This rough overview also raises the question: What kinds of data are actually personal? Some of the data listed may not seem to be “personal”. However, experience over years of initiatives aimed at privacy protection has shown that there are no guarantees that data cannot be related to persons and cannot be misused. One consequence of this lesson is that “personally identifiable information (PII)” is nowadays not only the information that directly identifies a person, but “any information that (a) can be used to identify the PII principal to whom such information relates, or (b) is or might be directly or indirectly linked to a PII principal” ([8], clause 2.9).Footnote 1 The PII principal ([8], clause 2.11) is then the individual whose data are being processed. In our cases, PII principals may include drivers, passengers, or car owners, but also passersby who are sensed and can be identified in any way.

Still, the fact remains that the practical sensitivity of data at a certain point in time depends a lot on context, e.g. the location information of a car may be more sensitive if the car is parked near a red-light district. More examples will be seen in the discussion of the use cases of autonomous driving and the related interests of the parties involved. Moreover, analyzing the cases helps to illustrate new situations and the respective issues.

2.2 Personal Data Collected in Autonomous Cars

This section discusses the data collection in autonomous cars along the four cases as introduced in the beginning of this book (Chap. 2).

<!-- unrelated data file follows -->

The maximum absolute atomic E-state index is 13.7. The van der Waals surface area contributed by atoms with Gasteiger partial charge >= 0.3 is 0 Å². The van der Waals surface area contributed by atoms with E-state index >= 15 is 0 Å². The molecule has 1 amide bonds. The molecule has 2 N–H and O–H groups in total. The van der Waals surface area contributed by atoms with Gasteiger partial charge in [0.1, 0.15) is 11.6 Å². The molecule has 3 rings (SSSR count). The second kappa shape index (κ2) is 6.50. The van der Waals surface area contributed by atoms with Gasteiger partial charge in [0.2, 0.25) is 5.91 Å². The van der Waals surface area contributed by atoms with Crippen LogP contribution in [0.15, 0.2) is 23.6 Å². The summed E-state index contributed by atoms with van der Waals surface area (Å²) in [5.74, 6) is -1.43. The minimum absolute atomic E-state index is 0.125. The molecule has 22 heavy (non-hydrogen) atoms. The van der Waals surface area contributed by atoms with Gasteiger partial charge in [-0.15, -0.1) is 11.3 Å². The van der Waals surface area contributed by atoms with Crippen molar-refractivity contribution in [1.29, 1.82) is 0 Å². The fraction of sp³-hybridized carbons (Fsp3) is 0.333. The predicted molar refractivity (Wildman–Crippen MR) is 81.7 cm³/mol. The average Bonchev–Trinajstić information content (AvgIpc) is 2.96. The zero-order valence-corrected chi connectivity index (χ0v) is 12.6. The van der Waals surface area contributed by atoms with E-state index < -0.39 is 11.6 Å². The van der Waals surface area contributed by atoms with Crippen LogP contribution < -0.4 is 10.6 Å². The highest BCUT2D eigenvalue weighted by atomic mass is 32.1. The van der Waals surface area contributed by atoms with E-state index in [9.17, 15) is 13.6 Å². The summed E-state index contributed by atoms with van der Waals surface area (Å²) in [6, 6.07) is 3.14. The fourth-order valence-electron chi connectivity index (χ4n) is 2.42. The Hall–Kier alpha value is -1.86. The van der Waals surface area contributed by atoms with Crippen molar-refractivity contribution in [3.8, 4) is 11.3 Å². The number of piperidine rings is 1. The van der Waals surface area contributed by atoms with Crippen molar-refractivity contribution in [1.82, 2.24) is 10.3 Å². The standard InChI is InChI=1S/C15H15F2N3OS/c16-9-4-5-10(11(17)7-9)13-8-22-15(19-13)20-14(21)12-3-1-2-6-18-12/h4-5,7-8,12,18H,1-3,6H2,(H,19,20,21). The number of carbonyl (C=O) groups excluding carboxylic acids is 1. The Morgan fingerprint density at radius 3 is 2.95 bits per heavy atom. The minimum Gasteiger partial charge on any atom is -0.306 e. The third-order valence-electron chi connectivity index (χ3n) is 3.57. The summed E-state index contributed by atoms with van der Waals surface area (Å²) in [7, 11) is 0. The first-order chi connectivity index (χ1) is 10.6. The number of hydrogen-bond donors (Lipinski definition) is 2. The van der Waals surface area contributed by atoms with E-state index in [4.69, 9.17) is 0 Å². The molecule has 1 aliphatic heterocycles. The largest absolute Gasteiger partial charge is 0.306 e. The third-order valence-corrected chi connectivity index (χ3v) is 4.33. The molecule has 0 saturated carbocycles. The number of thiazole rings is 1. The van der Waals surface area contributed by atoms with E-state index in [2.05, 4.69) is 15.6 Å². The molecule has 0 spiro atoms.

2.2.1 Use Case 1: Interstate Pilot Using Driver for Extended Availability

The driving robot takes over the driving task, but only on interstates or interstate-like expressways. During autonomous journeys, drivers become passengers who can take their hands off the steering wheel and feet off the pedals and pursue other activities. The driving robot coordinates a safe handover to the driver and may even stop the car at a safe place if needed.

The new and additional data the car can collect and learn in this case are data on:

  • Driver capabilities, e.g. whether the driver is able to take back control from the robot or not, and how much time such a take-back-operation takes: Both types of data may be of interest as up-to-date data for immediate reaction but also as a basis for longitudinal evaluations.

  • Driving behavior: On top of other data on driving behavior that are already available nowadays, this case enables the collection of additional data, i.e. under which circumstances the driver delegates control and/or demands it back.

  • The environment: Additional data from the environment can be collected to pursue the autonomous ride. Also, documenting the ride or specific traffic situations may be considered helpful to handle potential conflicts. As in Sect. 24.2.1, data from the environment may well be the personal data of other people, e.g. number plates of vehicles or people’s faces. So environmental data contain a mix of personal data of several people, which makes them especially delicate.